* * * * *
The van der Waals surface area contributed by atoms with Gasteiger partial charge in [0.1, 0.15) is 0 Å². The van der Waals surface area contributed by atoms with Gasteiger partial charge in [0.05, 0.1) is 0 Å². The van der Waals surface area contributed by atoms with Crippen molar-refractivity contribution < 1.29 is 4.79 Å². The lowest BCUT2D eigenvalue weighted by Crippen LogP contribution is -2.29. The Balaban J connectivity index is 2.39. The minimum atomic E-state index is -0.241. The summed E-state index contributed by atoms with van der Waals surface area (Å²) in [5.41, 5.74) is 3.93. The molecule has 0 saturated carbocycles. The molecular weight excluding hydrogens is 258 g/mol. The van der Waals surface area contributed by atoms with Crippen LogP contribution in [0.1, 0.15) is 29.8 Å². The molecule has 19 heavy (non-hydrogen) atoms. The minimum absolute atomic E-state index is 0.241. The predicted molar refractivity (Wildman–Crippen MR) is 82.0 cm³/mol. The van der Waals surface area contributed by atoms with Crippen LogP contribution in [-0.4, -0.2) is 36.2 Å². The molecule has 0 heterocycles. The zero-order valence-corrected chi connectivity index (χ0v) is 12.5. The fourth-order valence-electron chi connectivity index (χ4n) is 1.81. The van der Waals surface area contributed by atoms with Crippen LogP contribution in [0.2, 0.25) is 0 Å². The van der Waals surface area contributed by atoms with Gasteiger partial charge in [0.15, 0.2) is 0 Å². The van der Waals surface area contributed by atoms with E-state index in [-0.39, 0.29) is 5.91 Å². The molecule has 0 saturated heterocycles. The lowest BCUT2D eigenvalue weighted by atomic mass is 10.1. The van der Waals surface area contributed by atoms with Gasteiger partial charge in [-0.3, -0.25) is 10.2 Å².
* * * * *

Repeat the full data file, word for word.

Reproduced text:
The van der Waals surface area contributed by atoms with Gasteiger partial charge in [0.1, 0.15) is 0 Å². The van der Waals surface area contributed by atoms with Gasteiger partial charge in [0.05, 0.1) is 0 Å². The van der Waals surface area contributed by atoms with Crippen molar-refractivity contribution < 1.29 is 4.79 Å². The lowest BCUT2D eigenvalue weighted by Crippen LogP contribution is -2.29. The Balaban J connectivity index is 2.39. The minimum atomic E-state index is -0.241. The summed E-state index contributed by atoms with van der Waals surface area (Å²) in [5.41, 5.74) is 3.93. The molecule has 0 saturated carbocycles. The molecular weight excluding hydrogens is 258 g/mol. The van der Waals surface area contributed by atoms with Crippen LogP contribution in [0.1, 0.15) is 29.8 Å². The molecule has 19 heavy (non-hydrogen) atoms. The minimum absolute atomic E-state index is 0.241. The predicted molar refractivity (Wildman–Crippen MR) is 82.0 cm³/mol. The van der Waals surface area contributed by atoms with Crippen LogP contribution in [-0.4, -0.2) is 36.2 Å². The molecule has 0 heterocycles. The zero-order valence-corrected chi connectivity index (χ0v) is 12.5. The fourth-order valence-electron chi connectivity index (χ4n) is 1.81. The van der Waals surface area contributed by atoms with Crippen LogP contribution in [0.2, 0.25) is 0 Å². The van der Waals surface area contributed by atoms with Gasteiger partial charge in [0.15, 0.2) is 0 Å². The van der Waals surface area contributed by atoms with E-state index in [-0.39, 0.29) is 5.91 Å². The molecule has 0 saturated heterocycles. The lowest BCUT2D eigenvalue weighted by atomic mass is 10.1. The van der Waals surface area contributed by atoms with Gasteiger partial charge in [-0.3, -0.25) is 10.2 Å².